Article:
PBS executives announced recently that their famously uninterrupted programming would soon be interrupted with commercials just like all the other TV stations. Although the nation's public broadcasting network has aired promotional spots at the end of the hour for years, the new format will slice up popular programs like "Antiques Roadshow" into 15-minute blocks with two-minutes of ads. Network executives hope that the new strategy will prevent viewers from fleeing to other stations during the promotional breaks between programs, some of which can last up to eight minutes. "It’s almost as if someone pulled the fire alarm and they scrambled for the exits,” chief programming executive John F. Wilson told The New York Times today. Under the new model there will be no break between shows, a strategy know as the "hot switch" in the industry. It looks something like this:
This is sad for two reasons. First, nobody wants to snap out of the Ken Burns zone for even a few seconds. As The Times points out in their coverage, PBS's chief selling point to both audiences and sponsors was the unbroken programming, a format that both felt more authentic and supports the in-depth focus of shows like Frontline or any of the network's many documentaries about everything you didn't think was so exceedingly interesting until you sat down and leaned in for an hour. (Case and point: Notes on Milk.)
Second, this latest shake-up draws further attention to how America's favorite source of everything balanced and objective--and Sesame Street and Reading Rainbow and Where in the World Is Carmen Sandiago?--is in trouble. Last week, on the heels of the same meeting during which executives unveiled the new interrupted programming structure, The Times also reported how a number of stations were withdrawing from the network because of record high dues, in some cases to be replaced with programming from religious networks. Paying $4.5 million in PBS dues annually and operating at a $4.2 million deficit, WTTW in Chicago nearly bailed on the network citing how "viewers can see that content on other stations and increasingly, whenever they want to on PBS.org." That website, turns out, is not an ideal solution given the vulnerabilities revealed this past weekend. In retaliation for a condemning Frontline episode on WikiLeaks, hackers broke in and reported that Tupac Shakur had been found alive in New Zealand and apparently publishing thousands of passwords. That in addition to the news leaked by insiders that Sesame Street has been spreading secret political messages for decades. Funny, a little bit. Objective and reliable, not so much.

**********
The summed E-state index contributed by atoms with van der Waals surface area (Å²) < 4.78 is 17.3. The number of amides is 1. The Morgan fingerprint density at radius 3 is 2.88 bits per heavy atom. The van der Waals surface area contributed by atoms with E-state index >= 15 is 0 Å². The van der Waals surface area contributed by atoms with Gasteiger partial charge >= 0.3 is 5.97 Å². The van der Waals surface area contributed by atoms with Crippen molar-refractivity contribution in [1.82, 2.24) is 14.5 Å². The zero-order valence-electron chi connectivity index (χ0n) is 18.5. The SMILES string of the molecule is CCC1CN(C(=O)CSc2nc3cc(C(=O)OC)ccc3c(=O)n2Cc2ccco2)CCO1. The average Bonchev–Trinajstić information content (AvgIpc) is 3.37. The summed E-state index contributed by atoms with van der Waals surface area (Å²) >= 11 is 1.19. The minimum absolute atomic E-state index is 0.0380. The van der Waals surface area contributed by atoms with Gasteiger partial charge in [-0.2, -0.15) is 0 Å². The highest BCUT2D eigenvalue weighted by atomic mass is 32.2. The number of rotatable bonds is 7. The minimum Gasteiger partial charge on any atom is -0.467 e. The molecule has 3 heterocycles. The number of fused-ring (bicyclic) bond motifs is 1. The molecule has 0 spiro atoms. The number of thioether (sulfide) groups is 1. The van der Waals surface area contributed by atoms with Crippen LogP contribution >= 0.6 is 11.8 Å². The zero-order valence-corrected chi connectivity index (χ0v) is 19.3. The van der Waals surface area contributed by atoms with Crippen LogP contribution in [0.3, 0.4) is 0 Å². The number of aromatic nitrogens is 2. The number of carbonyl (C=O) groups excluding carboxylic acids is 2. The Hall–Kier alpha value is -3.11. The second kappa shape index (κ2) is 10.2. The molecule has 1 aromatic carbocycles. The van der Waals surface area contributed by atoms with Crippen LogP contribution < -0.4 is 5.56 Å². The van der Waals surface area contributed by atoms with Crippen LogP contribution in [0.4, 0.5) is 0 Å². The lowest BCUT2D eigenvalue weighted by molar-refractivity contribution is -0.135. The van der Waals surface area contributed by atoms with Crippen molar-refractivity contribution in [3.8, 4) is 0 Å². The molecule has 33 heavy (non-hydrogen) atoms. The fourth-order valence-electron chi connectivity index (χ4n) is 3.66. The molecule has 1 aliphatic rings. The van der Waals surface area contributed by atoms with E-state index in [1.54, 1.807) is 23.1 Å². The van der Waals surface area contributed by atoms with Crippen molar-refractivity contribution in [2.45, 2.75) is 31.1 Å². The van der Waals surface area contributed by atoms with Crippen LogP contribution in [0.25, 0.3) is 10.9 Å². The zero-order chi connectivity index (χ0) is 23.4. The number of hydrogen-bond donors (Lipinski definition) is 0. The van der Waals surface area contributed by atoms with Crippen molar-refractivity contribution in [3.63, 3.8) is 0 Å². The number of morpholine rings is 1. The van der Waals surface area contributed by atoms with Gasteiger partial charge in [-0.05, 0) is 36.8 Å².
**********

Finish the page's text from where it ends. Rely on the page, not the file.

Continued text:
(chart via Current.org)
This article is from the archive of our partner The Wire.